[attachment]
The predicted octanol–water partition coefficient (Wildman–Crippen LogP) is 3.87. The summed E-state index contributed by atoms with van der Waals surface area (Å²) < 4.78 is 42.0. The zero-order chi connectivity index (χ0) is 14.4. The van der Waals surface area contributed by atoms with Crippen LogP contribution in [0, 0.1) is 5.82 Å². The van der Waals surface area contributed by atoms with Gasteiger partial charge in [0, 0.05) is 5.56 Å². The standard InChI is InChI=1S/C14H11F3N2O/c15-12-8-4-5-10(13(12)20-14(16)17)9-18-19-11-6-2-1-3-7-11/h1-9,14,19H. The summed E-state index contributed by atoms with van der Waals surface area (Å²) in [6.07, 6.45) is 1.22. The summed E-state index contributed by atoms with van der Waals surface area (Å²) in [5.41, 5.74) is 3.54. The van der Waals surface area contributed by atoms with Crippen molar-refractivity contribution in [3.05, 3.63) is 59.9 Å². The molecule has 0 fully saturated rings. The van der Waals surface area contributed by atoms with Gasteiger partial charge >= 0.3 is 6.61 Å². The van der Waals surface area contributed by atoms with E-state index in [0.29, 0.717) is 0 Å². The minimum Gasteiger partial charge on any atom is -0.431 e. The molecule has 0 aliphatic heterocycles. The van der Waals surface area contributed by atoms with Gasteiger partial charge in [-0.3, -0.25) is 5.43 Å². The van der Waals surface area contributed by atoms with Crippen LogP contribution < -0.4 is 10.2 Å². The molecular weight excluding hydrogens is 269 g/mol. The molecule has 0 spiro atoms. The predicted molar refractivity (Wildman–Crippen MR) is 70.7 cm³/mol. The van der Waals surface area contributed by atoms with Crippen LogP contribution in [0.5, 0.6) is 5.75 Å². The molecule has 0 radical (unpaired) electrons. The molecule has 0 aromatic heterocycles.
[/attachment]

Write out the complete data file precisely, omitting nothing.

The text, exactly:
The predicted octanol–water partition coefficient (Wildman–Crippen LogP) is 3.87. The summed E-state index contributed by atoms with van der Waals surface area (Å²) < 4.78 is 42.0. The zero-order chi connectivity index (χ0) is 14.4. The van der Waals surface area contributed by atoms with Crippen LogP contribution in [0, 0.1) is 5.82 Å². The van der Waals surface area contributed by atoms with Gasteiger partial charge in [0, 0.05) is 5.56 Å². The standard InChI is InChI=1S/C14H11F3N2O/c15-12-8-4-5-10(13(12)20-14(16)17)9-18-19-11-6-2-1-3-7-11/h1-9,14,19H. The summed E-state index contributed by atoms with van der Waals surface area (Å²) in [6.07, 6.45) is 1.22. The summed E-state index contributed by atoms with van der Waals surface area (Å²) in [5.41, 5.74) is 3.54. The van der Waals surface area contributed by atoms with Crippen molar-refractivity contribution in [3.05, 3.63) is 59.9 Å². The molecule has 0 fully saturated rings. The van der Waals surface area contributed by atoms with Gasteiger partial charge >= 0.3 is 6.61 Å². The van der Waals surface area contributed by atoms with E-state index in [0.29, 0.717) is 0 Å². The minimum Gasteiger partial charge on any atom is -0.431 e. The molecule has 0 aliphatic heterocycles. The van der Waals surface area contributed by atoms with Gasteiger partial charge in [-0.3, -0.25) is 5.43 Å². The van der Waals surface area contributed by atoms with Crippen LogP contribution < -0.4 is 10.2 Å². The molecular weight excluding hydrogens is 269 g/mol. The molecule has 0 spiro atoms. The predicted molar refractivity (Wildman–Crippen MR) is 70.7 cm³/mol. The van der Waals surface area contributed by atoms with Crippen LogP contribution in [0.5, 0.6) is 5.75 Å². The molecule has 0 radical (unpaired) electrons. The molecule has 0 aromatic heterocycles.